(R., if you're still reading, which I doubt you are given that this post is about a series of kiddy lit books, I first heard of Eoin Colfer through my friend at Queen's who teaches kiddy lit.)

Tuesday 17 April 2007

5. American Gods

I'm now about 200 pages into Neil Gaiman's 600+ page fun-time novel American Gods. It's a modernized imagining of the age-old tale of a battle between old and new gods for supremacy. The difference is that in this conception, the new gods exist in malls, TVs, electronics, computers, etc - all the "commercial"and "convenience" products and places to which we literally sacrifice much of our lives. (Don't worry, Gaiman's moral, if he has one, is not nearly as heavy-handed as my summary makes it sound.) So far I'm really enjoying it, but it's nothing like what I would call literature - it's just a good read. There is a certain irony in the fact that all of last night the phone at the place I'm staying in Kingston was out of order - the god of the phone deserted me for the evening I guess.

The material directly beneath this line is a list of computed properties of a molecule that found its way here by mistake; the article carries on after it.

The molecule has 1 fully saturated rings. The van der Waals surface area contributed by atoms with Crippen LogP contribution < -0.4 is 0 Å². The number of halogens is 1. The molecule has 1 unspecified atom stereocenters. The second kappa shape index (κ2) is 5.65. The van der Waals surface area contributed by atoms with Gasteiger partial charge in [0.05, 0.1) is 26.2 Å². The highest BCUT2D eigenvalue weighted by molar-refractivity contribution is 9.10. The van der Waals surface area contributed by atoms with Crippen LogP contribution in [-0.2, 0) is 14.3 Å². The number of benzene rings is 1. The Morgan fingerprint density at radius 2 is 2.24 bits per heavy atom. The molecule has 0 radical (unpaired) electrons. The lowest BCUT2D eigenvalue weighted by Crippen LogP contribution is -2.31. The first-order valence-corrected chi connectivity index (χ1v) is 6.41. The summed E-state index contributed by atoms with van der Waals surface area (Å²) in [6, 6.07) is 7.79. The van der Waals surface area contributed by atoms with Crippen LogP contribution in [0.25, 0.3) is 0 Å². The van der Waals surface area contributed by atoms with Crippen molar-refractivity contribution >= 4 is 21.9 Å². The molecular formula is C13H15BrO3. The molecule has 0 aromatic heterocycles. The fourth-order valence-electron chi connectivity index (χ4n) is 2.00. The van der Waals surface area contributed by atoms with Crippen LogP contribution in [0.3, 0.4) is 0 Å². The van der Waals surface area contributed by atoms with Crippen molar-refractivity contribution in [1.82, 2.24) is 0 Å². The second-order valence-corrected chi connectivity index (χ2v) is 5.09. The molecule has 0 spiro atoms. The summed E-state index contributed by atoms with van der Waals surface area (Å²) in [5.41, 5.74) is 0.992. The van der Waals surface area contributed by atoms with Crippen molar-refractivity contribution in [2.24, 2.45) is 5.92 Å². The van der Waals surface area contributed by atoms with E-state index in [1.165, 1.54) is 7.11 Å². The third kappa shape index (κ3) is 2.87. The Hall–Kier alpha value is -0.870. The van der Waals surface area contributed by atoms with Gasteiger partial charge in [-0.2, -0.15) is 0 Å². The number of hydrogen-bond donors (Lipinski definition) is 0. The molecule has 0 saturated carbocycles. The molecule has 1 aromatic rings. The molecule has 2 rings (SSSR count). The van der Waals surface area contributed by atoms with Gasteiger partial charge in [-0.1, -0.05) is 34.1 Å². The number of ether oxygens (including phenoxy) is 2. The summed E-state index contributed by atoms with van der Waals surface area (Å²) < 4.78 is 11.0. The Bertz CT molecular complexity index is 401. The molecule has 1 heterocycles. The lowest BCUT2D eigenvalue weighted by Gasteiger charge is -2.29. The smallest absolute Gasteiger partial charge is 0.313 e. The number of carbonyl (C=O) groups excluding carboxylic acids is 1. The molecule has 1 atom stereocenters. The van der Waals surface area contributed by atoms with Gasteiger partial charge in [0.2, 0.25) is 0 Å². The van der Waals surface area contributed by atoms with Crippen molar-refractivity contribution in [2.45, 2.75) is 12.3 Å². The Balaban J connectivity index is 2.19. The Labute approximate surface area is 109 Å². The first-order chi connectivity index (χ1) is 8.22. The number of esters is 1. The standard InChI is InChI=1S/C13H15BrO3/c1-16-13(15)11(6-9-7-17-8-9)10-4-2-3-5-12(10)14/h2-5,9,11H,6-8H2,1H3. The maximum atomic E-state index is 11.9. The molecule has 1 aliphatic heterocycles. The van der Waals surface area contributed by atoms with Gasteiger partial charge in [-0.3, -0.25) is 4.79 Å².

R. asked me to give some indication of how I've come across the writers I'm discussing here. As I recall, I was introduced to Gaiman by a Children's Lit. professor at Queen's. She suggested I check out Gaiman's Coraline, which is for kids but is actually quite terrifying at points. American Gods, while for adults, is much less dark than Coraline or his graphic novels in the Sandman series. Gaiman's works are a guaranteed nice, light snack for the mind - and with all the marking I've got on my plate right now, that's exactly what I need.

As for how I've come across the other authors thus far mentioned: